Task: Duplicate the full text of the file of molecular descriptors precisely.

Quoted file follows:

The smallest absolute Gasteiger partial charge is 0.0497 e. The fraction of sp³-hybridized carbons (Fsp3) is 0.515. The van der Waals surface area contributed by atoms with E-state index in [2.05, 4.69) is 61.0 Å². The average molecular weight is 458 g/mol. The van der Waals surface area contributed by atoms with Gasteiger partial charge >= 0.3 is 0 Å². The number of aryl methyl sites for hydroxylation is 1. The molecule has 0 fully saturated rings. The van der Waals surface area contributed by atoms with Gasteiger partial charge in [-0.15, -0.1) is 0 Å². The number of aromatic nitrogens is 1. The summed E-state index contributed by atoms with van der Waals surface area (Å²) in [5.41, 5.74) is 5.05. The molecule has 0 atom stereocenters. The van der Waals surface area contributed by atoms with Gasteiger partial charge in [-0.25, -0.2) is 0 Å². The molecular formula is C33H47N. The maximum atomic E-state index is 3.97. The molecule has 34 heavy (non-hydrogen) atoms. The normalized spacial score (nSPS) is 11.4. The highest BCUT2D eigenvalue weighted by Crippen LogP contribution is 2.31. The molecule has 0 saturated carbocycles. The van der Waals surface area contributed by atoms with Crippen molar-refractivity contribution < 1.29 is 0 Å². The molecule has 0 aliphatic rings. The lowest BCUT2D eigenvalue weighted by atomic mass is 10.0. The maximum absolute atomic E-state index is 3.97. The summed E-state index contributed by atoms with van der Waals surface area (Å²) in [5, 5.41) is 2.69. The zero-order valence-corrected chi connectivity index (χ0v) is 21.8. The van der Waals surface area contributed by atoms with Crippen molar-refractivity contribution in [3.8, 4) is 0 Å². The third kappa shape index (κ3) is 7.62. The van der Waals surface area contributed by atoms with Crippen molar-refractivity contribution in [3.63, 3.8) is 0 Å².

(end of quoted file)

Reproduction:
The smallest absolute Gasteiger partial charge is 0.0497 e. The fraction of sp³-hybridized carbons (Fsp3) is 0.515. The van der Waals surface area contributed by atoms with E-state index in [2.05, 4.69) is 61.0 Å². The average molecular weight is 458 g/mol. The van der Waals surface area contributed by atoms with Gasteiger partial charge >= 0.3 is 0 Å². The number of aryl methyl sites for hydroxylation is 1. The molecule has 0 fully saturated rings. The van der Waals surface area contributed by atoms with Gasteiger partial charge in [-0.15, -0.1) is 0 Å². The number of aromatic nitrogens is 1. The summed E-state index contributed by atoms with van der Waals surface area (Å²) in [5.41, 5.74) is 5.05. The molecule has 0 atom stereocenters. The van der Waals surface area contributed by atoms with Gasteiger partial charge in [-0.25, -0.2) is 0 Å². The molecular formula is C33H47N. The maximum atomic E-state index is 3.97. The molecule has 34 heavy (non-hydrogen) atoms. The normalized spacial score (nSPS) is 11.4. The highest BCUT2D eigenvalue weighted by Crippen LogP contribution is 2.31. The molecule has 0 saturated carbocycles. The van der Waals surface area contributed by atoms with Crippen molar-refractivity contribution < 1.29 is 0 Å². The molecule has 0 aliphatic rings. The lowest BCUT2D eigenvalue weighted by atomic mass is 10.0. The maximum absolute atomic E-state index is 3.97. The summed E-state index contributed by atoms with van der Waals surface area (Å²) in [5, 5.41) is 2.69. The zero-order valence-corrected chi connectivity index (χ0v) is 21.8. The van der Waals surface area contributed by atoms with Crippen molar-refractivity contribution in [3.8, 4) is 0 Å². The third kappa shape index (κ3) is 7.62. The van der Waals surface area contributed by atoms with Crippen molar-refractivity contribution in [3.63, 3.8) is 0 Å².